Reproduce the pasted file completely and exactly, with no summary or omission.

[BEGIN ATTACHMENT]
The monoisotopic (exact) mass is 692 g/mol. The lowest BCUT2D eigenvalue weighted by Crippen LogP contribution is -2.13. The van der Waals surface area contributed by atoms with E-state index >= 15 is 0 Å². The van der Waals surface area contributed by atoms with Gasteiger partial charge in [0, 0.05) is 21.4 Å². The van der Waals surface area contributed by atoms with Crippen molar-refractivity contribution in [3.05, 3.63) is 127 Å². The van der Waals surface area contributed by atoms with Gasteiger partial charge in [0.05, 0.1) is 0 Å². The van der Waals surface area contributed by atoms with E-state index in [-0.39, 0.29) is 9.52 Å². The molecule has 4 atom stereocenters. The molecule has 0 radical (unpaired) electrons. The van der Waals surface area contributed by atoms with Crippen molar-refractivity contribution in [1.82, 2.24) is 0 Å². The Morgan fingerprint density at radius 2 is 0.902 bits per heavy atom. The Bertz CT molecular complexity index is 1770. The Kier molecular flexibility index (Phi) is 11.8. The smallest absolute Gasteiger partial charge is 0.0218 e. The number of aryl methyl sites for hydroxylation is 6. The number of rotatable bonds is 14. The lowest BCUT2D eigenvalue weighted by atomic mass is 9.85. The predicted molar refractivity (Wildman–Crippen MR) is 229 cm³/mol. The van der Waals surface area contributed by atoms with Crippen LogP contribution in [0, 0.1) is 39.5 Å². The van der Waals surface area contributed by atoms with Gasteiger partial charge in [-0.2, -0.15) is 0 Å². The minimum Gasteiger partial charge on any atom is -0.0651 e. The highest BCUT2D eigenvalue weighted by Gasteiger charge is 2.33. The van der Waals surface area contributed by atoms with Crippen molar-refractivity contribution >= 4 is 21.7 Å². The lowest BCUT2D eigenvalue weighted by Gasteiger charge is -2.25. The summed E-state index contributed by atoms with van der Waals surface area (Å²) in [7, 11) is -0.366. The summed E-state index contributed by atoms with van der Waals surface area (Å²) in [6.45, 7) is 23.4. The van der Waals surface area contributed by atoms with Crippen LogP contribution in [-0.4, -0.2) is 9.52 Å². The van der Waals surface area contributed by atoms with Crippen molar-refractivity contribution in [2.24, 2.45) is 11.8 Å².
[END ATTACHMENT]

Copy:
The monoisotopic (exact) mass is 692 g/mol. The lowest BCUT2D eigenvalue weighted by Crippen LogP contribution is -2.13. The van der Waals surface area contributed by atoms with E-state index >= 15 is 0 Å². The van der Waals surface area contributed by atoms with Gasteiger partial charge in [0, 0.05) is 21.4 Å². The van der Waals surface area contributed by atoms with Crippen molar-refractivity contribution in [3.05, 3.63) is 127 Å². The van der Waals surface area contributed by atoms with Gasteiger partial charge in [0.05, 0.1) is 0 Å². The van der Waals surface area contributed by atoms with E-state index in [-0.39, 0.29) is 9.52 Å². The molecule has 4 atom stereocenters. The molecule has 0 radical (unpaired) electrons. The van der Waals surface area contributed by atoms with Crippen molar-refractivity contribution in [1.82, 2.24) is 0 Å². The Morgan fingerprint density at radius 2 is 0.902 bits per heavy atom. The Bertz CT molecular complexity index is 1770. The Kier molecular flexibility index (Phi) is 11.8. The smallest absolute Gasteiger partial charge is 0.0218 e. The number of aryl methyl sites for hydroxylation is 6. The number of rotatable bonds is 14. The lowest BCUT2D eigenvalue weighted by atomic mass is 9.85. The predicted molar refractivity (Wildman–Crippen MR) is 229 cm³/mol. The van der Waals surface area contributed by atoms with Crippen LogP contribution in [0, 0.1) is 39.5 Å². The van der Waals surface area contributed by atoms with Gasteiger partial charge in [-0.2, -0.15) is 0 Å². The minimum Gasteiger partial charge on any atom is -0.0651 e. The highest BCUT2D eigenvalue weighted by Gasteiger charge is 2.33. The van der Waals surface area contributed by atoms with Crippen molar-refractivity contribution >= 4 is 21.7 Å². The lowest BCUT2D eigenvalue weighted by Gasteiger charge is -2.25. The summed E-state index contributed by atoms with van der Waals surface area (Å²) in [7, 11) is -0.366. The summed E-state index contributed by atoms with van der Waals surface area (Å²) in [6.45, 7) is 23.4. The van der Waals surface area contributed by atoms with Crippen LogP contribution in [-0.4, -0.2) is 9.52 Å². The van der Waals surface area contributed by atoms with Crippen molar-refractivity contribution in [2.24, 2.45) is 11.8 Å².